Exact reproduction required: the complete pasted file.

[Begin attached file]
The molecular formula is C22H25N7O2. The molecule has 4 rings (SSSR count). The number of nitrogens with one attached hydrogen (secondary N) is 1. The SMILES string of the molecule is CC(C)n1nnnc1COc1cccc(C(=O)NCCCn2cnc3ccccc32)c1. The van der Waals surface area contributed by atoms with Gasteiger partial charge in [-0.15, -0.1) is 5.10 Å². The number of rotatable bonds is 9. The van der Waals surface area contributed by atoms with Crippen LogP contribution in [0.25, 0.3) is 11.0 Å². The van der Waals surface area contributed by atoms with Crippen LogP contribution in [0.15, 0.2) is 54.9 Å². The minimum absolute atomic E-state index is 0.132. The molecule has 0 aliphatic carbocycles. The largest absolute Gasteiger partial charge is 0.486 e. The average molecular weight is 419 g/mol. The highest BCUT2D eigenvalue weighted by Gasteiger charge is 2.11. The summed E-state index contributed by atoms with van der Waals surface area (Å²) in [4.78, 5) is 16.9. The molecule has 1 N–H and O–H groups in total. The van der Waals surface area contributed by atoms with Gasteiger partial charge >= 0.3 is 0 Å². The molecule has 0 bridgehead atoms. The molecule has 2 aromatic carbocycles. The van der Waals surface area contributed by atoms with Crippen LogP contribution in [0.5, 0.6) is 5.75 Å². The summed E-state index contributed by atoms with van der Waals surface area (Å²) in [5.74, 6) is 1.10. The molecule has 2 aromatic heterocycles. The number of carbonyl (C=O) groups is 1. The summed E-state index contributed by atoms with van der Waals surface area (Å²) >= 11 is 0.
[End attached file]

The molecular formula is C22H25N7O2. The molecule has 4 rings (SSSR count). The number of nitrogens with one attached hydrogen (secondary N) is 1. The SMILES string of the molecule is CC(C)n1nnnc1COc1cccc(C(=O)NCCCn2cnc3ccccc32)c1. The van der Waals surface area contributed by atoms with Gasteiger partial charge in [-0.15, -0.1) is 5.10 Å². The number of rotatable bonds is 9. The van der Waals surface area contributed by atoms with Crippen LogP contribution in [0.25, 0.3) is 11.0 Å². The van der Waals surface area contributed by atoms with Crippen LogP contribution in [0.15, 0.2) is 54.9 Å². The minimum absolute atomic E-state index is 0.132. The molecule has 0 aliphatic carbocycles. The largest absolute Gasteiger partial charge is 0.486 e. The average molecular weight is 419 g/mol. The highest BCUT2D eigenvalue weighted by Gasteiger charge is 2.11. The summed E-state index contributed by atoms with van der Waals surface area (Å²) in [4.78, 5) is 16.9. The molecule has 1 N–H and O–H groups in total. The van der Waals surface area contributed by atoms with Gasteiger partial charge >= 0.3 is 0 Å². The molecule has 0 bridgehead atoms. The molecule has 2 aromatic carbocycles. The van der Waals surface area contributed by atoms with Crippen LogP contribution in [0.5, 0.6) is 5.75 Å². The summed E-state index contributed by atoms with van der Waals surface area (Å²) in [5.74, 6) is 1.10. The molecule has 2 aromatic heterocycles. The number of carbonyl (C=O) groups is 1. The summed E-state index contributed by atoms with van der Waals surface area (Å²) >= 11 is 0.